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Homemade Groceries & Supplies

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posted on Sep, 6 2009 @ 12:54 PM
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Originally posted by whitewave

While I somewhat agree, I have a few caveats.
1) oils go rancid rather quickly and olive oil is horrendously expensive.
2) unless you have a dedicated refrigerator to store these bulk items and the guaranteed uninterrupted power supply to keep them fresh, your 5 gallons of oil will quickly turn into 5 gallons of weed killer.
3) my parents generation ate lard with every meal it seems and they still managed to live into their late 70's and 80's. I think the cardiovascular risks come more with the lifestyle than with any individual food component.

Still, if you can store the oil at a constant temperature, that would be preferable, imho.




Yes, it's best stored in a refrigerator for as long as electricity and room permits. A basement is a good second choice.

I would not make an apples and oranges comparison between our generation and our parents and grandparents. They were exposed to dangerous substances out of ignorance. Our generation is exposed to dangerous substances by design -- GM crops, cheap junk food, dangerous additives and very little exercise. I think that in the event of a real emergency, millions of unfit Americans will die. I think millions more will live shortened lives if they use old-timer products like lard. In my opinion, these views dovetail with your comments on lifestyle.

I saw your questions in another post asking about lye sources. I buy lye (for biodiesel) in bulk from Texas Natural Supply via the web. You can find many other sources just as good by googling "bulk lye".




posted on Sep, 6 2009 @ 01:18 PM
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Originally posted by antar
reply to post by Unity_99
 


That is awesome! I am going to try it, tell me does it smell good too?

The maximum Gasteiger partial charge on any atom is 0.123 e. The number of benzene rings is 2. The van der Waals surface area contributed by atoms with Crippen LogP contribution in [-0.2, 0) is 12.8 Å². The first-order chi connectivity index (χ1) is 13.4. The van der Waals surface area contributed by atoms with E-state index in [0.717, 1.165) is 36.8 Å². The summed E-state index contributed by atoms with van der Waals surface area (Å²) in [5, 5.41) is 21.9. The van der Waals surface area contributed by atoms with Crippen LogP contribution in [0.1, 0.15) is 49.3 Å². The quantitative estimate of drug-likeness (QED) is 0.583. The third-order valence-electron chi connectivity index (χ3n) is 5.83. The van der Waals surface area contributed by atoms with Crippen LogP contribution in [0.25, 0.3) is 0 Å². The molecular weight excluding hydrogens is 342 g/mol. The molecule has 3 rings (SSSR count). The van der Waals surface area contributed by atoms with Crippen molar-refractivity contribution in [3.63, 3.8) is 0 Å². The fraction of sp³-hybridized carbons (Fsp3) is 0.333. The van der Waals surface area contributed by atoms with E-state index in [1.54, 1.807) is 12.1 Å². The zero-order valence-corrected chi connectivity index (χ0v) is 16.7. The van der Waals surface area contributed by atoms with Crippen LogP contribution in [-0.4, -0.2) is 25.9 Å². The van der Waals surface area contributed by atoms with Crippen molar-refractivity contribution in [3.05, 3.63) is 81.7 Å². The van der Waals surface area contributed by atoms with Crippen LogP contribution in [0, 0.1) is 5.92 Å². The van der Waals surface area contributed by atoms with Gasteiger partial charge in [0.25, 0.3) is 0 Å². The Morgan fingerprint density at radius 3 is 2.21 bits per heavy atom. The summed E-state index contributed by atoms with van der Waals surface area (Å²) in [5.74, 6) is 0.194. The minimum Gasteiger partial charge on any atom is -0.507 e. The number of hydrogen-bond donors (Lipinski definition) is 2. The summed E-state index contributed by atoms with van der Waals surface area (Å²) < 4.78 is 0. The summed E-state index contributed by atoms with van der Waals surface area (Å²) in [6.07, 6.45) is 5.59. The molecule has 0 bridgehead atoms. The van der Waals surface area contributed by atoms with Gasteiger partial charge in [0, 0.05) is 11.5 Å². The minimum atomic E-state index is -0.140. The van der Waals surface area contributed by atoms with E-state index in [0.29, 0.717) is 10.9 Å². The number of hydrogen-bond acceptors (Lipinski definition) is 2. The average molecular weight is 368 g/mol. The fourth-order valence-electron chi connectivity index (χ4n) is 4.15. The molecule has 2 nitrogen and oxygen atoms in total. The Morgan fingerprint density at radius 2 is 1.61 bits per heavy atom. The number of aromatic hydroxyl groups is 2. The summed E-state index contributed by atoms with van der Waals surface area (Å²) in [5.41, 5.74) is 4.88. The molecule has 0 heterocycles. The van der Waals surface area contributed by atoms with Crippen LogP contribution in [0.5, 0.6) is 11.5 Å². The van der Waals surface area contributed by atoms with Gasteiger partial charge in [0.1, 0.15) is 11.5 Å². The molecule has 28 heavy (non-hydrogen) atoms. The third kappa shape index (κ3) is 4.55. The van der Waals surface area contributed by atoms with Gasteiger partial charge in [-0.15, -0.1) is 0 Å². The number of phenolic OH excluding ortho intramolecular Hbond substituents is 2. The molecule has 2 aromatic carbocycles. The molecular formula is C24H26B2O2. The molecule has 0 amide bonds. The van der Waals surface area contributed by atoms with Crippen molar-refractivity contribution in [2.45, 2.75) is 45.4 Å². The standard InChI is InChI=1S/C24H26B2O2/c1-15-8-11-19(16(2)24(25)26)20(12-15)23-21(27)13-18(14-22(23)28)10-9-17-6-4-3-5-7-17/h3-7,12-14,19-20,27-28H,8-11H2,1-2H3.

I like the smell. It has a kind of honey, lemon scent and is very nice. The lemon or lime is added as a natural disinfectant and preservative.



posted on Sep, 6 2009 @ 01:27 PM
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reply to post by praxis
 


While I agree that a lot of the damage to our health is done on purpose, I also think that ideal healthy choices will be much harder to come by in a survival situation.

If you're in the wilderness you have a much better chance of killing a bear and rendering it's fat into lard than you do of stumbling across an olive grove and a cold press.

If you're able to stay in a place with electricity then your option are certainly increased as are your chances for prolonged survival. Having electricity changes everything about your situation. I dare say that it totally negates the whole concept of "surviving". You may live more impoverished or be camping in style but, with electricity, one is hardly "surviving".

If you're not in survival mode and are just being a frugal housewife then bulk storage is the way to go for perishable items. Being in a situation where you can only have what you can carry on your back or must use up within the limited time you're allowed to stay ushers in an entirely different paradigm.

Thanks for the online source for purchasing lye. I added a post on how to make your own. Some people are hesitant to make purchases online.

[edit on 6-9-2009 by whitewave]



posted on Sep, 6 2009 @ 01:31 PM
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S&F - I think we all need to learn some survival skills and how to be self-reliance to the extreme if the gov. screws us anymore.